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Niven Library - FitzPatrick Institute of African Ornithology Library Guide: Data Management

The library supports a number of themes - African ornithology, conservation biology, Antarctic and sub-antarctic biology, specifically birds.

File Formats for Long-Term Archiving

Electronic media, both hardware and software, are constantly changing as technological innovations improve on previous versions, producing more powerful and flexible solutions with which to conduct research.  Unfortunately this leads to very rapid obsolescence – it is most likely that digital data produced 20 years ago can no longer be read with today’s computers, operating systems and programmes. 

There are a number of ways to overcome data obsolescence and the format you use to store your data can assist in this endeavour.  Ensuring that data formats are interoperable  (i.e. can be read by a range of programmes and operating systems) is recommended for archiving digital data.  Formats which are considered more likely to be interoperable in the long-term are the following: 

  • Non-proprietary (proprietary formats are commercial formats like MS-doc or Adobe-PDF)
  • Open, documented standards (e.g. Portable Network Graphics - PNG; Hypertext Markup Language - HTML)
  • Machine standards (ASCII, Unicode)
  • Unencrypted
  • Uncompressed
  • Standards commonly used by global research 

Keep these standards in mind when saving your data into a format for archiving.  Keep a copy of the original as well, even if this is in a proprietary format. 

The Library of Congress has released Recommended Format Specifications for a range of digital media. These include textual works, graphic images, audio media, video media, software, datasets and databases.

Preferred formats suggested by the MIT (Massachusetts Institute of Technology) Libraries, on which this guide is modelled, suggest the following formats:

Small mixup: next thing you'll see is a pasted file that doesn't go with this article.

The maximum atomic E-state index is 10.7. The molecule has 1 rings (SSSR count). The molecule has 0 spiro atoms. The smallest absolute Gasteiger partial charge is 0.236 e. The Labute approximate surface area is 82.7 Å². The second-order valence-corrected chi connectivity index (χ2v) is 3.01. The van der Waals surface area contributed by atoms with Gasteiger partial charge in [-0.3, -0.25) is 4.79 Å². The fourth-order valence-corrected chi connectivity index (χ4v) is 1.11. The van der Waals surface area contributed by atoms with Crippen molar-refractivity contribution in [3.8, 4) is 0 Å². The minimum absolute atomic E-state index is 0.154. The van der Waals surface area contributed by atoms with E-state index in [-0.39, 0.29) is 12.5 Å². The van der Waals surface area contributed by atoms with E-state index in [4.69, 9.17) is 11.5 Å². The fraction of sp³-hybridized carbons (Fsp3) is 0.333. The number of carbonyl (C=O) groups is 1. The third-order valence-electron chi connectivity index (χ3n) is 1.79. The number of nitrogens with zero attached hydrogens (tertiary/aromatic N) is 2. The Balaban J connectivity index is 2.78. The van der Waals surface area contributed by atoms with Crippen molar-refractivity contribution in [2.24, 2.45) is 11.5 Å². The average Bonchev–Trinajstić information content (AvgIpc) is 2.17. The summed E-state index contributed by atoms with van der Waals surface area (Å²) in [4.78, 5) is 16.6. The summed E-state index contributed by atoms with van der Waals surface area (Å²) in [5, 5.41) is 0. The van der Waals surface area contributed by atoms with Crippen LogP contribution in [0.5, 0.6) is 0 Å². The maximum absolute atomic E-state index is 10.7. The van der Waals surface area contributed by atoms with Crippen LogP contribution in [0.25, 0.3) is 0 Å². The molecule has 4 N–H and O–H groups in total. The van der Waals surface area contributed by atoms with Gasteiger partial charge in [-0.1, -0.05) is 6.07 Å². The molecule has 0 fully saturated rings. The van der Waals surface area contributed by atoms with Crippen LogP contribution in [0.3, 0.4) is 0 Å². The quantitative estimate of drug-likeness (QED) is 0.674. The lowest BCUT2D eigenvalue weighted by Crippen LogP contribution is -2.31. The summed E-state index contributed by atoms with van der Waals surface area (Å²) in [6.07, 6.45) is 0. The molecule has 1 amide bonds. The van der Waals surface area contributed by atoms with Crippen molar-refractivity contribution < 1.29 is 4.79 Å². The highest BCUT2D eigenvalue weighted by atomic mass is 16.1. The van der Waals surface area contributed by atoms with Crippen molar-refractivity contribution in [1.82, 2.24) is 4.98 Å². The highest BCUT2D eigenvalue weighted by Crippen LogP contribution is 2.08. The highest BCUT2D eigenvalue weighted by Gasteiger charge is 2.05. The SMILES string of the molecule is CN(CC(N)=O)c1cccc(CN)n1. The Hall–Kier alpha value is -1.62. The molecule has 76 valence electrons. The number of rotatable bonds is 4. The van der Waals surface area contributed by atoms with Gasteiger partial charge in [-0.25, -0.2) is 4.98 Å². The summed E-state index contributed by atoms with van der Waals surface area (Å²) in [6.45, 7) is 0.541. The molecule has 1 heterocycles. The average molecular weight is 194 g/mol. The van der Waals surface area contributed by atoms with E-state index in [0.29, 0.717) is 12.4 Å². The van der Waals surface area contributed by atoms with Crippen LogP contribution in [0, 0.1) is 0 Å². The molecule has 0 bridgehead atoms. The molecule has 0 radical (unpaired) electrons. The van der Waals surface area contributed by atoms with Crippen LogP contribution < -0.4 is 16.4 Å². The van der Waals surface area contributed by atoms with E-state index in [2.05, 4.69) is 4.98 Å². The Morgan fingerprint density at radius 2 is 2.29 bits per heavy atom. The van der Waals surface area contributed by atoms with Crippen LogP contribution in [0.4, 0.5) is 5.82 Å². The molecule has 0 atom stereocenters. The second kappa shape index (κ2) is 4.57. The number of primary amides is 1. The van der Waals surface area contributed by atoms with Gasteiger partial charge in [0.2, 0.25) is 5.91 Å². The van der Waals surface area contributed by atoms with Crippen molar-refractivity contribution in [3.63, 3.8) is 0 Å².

• PDF/A or .txt – not Word or WordPerfect
  • ASCII or .csv – not Excel
  • MPEG-4 – not Quicktime
  • TIFF or JPEG2000 – not GIF or JPG
  • XML or .rdf – not RDBMS 

Look at the UK Data Archive file formats table to get an idea of what type of file formats are considered suitable for a digital archive.

Acknowledgements: This guide is an adaptation of the one developed at the Massachusettes Institute of Technology Libraries.

Organising your Files

File Management

File management is considered intuitive; in the same way that finding information is considered intuitive.  This is true to a point, but a little bit of guidance goes a long way in assisting you to be more effective and efficient.  The best way to organise your files is to develop (and strictly maintain) conventions, both for your directory structure and for your file naming. Suggestions are:

  • Develop a hierarchical directory structure, think Linnaeus!
  • Top level folder = Project Title, Year and unique identifier.
  • Sub-folders = Field trip 1 + date, etc.
  • Versions of data = an example of the convention used for versions can be found in Wikipedia.

File Naming Conventions 

Identify your project or your field work in the file name so that it means something:

Don't use - Count Data.xlsx

Do use -African_Black_Oystercatcher_Count_Data.xlsx or ABO_Count_Data.xlsx 

For long-term data storage associated metadata would be required including temporal and spatial information as well as the name of the project and the name of the researcher.  For long-term storage .xlsx files should be converted to .csv files - but do keep a copy of the proprietary format. 

Renaming Files 

If you failed to develop a file naming convention before you started your research, you may want to rename your files according to a convention you have subsequently developed.  This could be a tedious waste of time, but fortunately tools are available to assist, some of these are even free! Those recommended by MIT Libraries are: 


Backing up Your Data

If you are not backing up your data, you are not managing your data! You should have 3 copies of your data

  • Original data
  • Copy of your data stored externally (e.g. on an external hard drive or server)
  • Copy of your data stored externally in a remote location (e.g. on an external hard drive at home

Types of Backup Solutions

  • External Hard Drive
  • FitzPatrick Institute NAS server (speak to Gonzalo Aguilar (
  • UCT ICTS data backup servers (speak to Jenny Wood
  • Cloud storage – the following are recommended by MIT Libraries
    • Amazon S3 -Requires client software, no encryption support (
    • S3-based Remote Hard Drive Services such as Elephant Drive ( and Jungle Disk (
    • Mozy (from EMC) Free client software, 448-bit Blowfish encryption or AES key (http://
    • Carbonite Free client software, 1024Free 1024-bit Blowfish encryption (

Make sure that you test your backups from time to time to make sure that your data is secure.

Life Cycle of a Dataset

The MIT Libraries have produced an excellent slide show called The Lifecycle of a Dataset.  I encourage you to have a look at this as it has a lot of useful information about managing and archiving data and about the reason for creating metadata and how to do this.